But, reader, he did live.

This is his story.



Chapter Two
such a disappointment

DESPEREAUX TILLING LIVED.

But his existence was cause for much speculation in the mouse community.

"He's the smallest mouse I've ever seen," said his aunt Florence. "It's ridiculous. No mouse has ever, ever been this small. Not even a Tilling." She looked at Despereaux through narrowed eyes as if she expected him to disappear entirely. "No mouse," she said again. "Ever."

Despereaux, his tail wrapped around his feet, stared back at her.

"Those are some big ears he's got, too," observed his uncle Alfred. "They look more like donkey ears, if you ask me."

"They are obscenely large ears," said Aunt Florence.

Despereaux wiggled his ears.

His aunt Florence gasped.

From Despereaux by Kate DiCamillo. Text copyright 2003 by Kate DiCamillo. Illustrations copyright 2003 by Timothy Basil Ering. All rights reserved. No part of this book may be reproduced, transmitted or stored in an information retrieval system in any form or by any means, graphic, electronic, or mechanical, including photocopying, taping, and recording, without prior written permission from the publisher, Candlewick Press.

Membership Advantages
  • Reviews
  • "Beyond the Book" backstories
  • Free books to read and review (US only)
  • Find books by time period, setting & theme
  • Read-alike suggestions by book and author
  • Book club discussions
  • and much more!
  • Just $10 for 3 months or $35 for a year
  • More about membership!

Editor's Choice

  • Book Jacket: I Found My Tribe
    I Found My Tribe
    by Ruth Fitzmaurice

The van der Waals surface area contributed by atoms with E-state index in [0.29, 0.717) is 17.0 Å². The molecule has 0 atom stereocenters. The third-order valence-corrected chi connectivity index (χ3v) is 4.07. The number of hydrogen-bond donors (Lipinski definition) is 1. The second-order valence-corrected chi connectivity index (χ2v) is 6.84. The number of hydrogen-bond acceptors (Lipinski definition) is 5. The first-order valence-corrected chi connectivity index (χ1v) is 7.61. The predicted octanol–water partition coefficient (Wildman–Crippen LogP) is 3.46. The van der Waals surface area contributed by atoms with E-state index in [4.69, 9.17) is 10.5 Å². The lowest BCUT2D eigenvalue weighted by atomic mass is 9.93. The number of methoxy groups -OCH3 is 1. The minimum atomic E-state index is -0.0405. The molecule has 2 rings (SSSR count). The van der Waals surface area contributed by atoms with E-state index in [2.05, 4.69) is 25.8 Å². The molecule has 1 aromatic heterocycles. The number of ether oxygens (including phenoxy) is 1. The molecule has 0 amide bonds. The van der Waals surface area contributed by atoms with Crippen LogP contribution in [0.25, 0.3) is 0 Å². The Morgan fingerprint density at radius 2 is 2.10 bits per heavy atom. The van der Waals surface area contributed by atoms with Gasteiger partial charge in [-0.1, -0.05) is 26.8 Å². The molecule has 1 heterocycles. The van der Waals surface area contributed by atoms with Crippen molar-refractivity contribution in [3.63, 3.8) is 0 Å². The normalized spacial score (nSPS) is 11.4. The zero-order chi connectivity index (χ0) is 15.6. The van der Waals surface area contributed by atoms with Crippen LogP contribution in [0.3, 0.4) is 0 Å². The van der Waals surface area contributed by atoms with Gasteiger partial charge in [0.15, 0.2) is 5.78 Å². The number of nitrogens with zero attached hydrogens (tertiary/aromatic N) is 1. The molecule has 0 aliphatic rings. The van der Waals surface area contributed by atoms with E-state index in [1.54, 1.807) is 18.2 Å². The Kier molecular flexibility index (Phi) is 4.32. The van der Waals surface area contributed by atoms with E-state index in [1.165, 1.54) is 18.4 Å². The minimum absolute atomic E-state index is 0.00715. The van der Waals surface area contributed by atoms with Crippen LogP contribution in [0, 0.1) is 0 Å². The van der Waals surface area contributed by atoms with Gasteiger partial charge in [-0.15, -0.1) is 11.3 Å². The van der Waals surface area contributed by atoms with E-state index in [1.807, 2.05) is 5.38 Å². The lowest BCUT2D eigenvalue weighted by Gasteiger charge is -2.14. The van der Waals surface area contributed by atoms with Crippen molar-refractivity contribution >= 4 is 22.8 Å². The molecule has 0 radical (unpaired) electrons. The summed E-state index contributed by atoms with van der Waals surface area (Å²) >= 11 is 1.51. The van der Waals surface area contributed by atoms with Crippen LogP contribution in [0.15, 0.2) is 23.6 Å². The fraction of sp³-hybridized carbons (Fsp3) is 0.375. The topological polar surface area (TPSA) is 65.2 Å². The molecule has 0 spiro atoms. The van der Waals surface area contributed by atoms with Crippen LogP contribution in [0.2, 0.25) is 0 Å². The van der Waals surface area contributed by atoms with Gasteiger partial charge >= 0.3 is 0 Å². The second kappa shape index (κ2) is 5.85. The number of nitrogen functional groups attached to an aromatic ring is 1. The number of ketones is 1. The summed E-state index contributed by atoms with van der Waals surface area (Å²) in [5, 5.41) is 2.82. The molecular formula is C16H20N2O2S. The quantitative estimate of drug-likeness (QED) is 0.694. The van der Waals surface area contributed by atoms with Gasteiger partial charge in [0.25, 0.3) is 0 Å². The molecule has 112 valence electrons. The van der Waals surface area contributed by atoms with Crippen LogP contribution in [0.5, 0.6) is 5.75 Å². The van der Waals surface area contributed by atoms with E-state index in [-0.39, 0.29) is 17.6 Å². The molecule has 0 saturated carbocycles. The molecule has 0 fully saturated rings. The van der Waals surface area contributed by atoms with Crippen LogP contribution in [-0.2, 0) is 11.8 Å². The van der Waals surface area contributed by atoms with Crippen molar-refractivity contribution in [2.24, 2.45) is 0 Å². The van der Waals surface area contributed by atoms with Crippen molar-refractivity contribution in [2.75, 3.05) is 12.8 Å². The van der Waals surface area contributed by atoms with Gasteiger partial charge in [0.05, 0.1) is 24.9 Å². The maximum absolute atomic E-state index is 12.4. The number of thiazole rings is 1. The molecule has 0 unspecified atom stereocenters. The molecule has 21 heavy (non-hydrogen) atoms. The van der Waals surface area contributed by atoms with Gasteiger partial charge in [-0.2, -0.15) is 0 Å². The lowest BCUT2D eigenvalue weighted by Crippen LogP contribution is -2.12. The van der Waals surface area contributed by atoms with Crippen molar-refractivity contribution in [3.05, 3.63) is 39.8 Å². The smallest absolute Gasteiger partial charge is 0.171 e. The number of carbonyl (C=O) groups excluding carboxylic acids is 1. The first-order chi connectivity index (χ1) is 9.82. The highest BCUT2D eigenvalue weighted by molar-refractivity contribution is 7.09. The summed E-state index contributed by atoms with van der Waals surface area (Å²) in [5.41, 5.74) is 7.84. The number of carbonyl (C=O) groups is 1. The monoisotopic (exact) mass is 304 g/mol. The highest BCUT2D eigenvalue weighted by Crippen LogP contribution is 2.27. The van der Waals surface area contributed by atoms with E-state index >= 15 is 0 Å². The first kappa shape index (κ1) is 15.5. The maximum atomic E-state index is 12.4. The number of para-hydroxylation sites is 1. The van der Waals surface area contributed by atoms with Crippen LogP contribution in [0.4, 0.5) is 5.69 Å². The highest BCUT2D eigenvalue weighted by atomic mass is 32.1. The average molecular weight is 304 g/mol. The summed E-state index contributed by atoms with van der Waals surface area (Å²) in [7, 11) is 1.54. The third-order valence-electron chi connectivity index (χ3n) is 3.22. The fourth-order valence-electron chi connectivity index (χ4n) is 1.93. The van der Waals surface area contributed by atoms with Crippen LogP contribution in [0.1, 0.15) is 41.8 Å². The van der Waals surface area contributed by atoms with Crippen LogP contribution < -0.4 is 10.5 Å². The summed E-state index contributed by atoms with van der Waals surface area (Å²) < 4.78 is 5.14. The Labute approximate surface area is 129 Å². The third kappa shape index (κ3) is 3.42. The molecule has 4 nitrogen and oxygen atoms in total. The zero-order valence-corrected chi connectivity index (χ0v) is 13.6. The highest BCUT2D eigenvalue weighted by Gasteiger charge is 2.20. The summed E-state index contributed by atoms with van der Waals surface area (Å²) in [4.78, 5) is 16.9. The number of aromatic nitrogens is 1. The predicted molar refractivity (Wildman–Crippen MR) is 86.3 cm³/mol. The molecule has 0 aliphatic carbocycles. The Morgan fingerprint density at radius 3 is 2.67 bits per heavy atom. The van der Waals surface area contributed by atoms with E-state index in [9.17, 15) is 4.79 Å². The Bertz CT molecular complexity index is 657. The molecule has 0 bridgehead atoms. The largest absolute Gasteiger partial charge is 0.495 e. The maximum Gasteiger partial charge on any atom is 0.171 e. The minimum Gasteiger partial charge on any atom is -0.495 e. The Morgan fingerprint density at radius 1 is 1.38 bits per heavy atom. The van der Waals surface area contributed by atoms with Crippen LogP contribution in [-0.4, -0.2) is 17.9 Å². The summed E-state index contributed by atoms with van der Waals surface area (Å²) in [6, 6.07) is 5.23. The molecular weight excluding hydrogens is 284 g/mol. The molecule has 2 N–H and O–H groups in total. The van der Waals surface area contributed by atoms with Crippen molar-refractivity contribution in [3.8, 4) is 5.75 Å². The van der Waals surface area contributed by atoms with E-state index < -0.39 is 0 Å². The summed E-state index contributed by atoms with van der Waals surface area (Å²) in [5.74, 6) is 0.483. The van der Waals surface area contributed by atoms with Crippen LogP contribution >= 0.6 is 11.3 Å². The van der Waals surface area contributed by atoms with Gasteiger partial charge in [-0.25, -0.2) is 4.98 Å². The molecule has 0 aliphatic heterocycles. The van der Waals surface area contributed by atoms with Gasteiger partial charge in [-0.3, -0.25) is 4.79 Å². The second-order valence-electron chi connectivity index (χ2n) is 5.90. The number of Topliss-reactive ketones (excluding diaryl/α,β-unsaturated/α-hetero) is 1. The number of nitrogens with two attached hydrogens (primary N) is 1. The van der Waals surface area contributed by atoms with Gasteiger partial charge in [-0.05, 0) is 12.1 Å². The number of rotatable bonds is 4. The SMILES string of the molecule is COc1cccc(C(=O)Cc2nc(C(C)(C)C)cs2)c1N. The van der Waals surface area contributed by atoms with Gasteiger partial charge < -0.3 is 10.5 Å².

Ruth O'Neill was only 28 when she married film director Simon Fitzmaurice in 2004. Changing her...
  • Book Jacket: The Art of the Wasted Day
    The Art of the Wasted Day
    by Patricia Hampl
    Patricia Hampl wants you to know that daydreaming is not a waste of a day. Nor is spending time ...
  • Book Jacket: Circe
    Circe
    by Madeline Miller
    Towards the end of Madeline Miller's novel Circe, the titular nymph is questioned by her son ...
  • Book Jacket: All the Names They Used for God
    All the Names They Used for God
    by Anjali Sachdeva
    Pre-publication press has already compared Anjali Sachdeva to Kelly Link and other genre-blending ...

Book Discussion
Book Jacket
Music of the Ghosts by Vaddey Ratner

A love story for things lost and restored, a lyrical hymn to the power of forgiveness.

About the book
Join the discussion!

Readers Recommend

  • Book Jacket

    Other People's Houses
    by Abbi Waxman

    A hilarious and poignant novel about four families and the affair that changes everything.
    Reader Reviews

Win this book!
Win The Leavers

The Leavers by Lisa Ko

One of the most anticipated books of 2017--now in paperback!

Enter

Word Play

Solve this clue:

T E H N Clothes

and be entered to win..

Books that     
entertain,
     engage

 & enlighten

Visitors can view some of BookBrowse for free. Full access is for members only.

Join Today!

Your guide toexceptional          books

BookBrowse seeks out and recommends books that we believe to be best in class. Books that will whisk you to faraway places and times, that will expand your mind and challenge you -- the kinds of books you just can't wait to tell your friends about.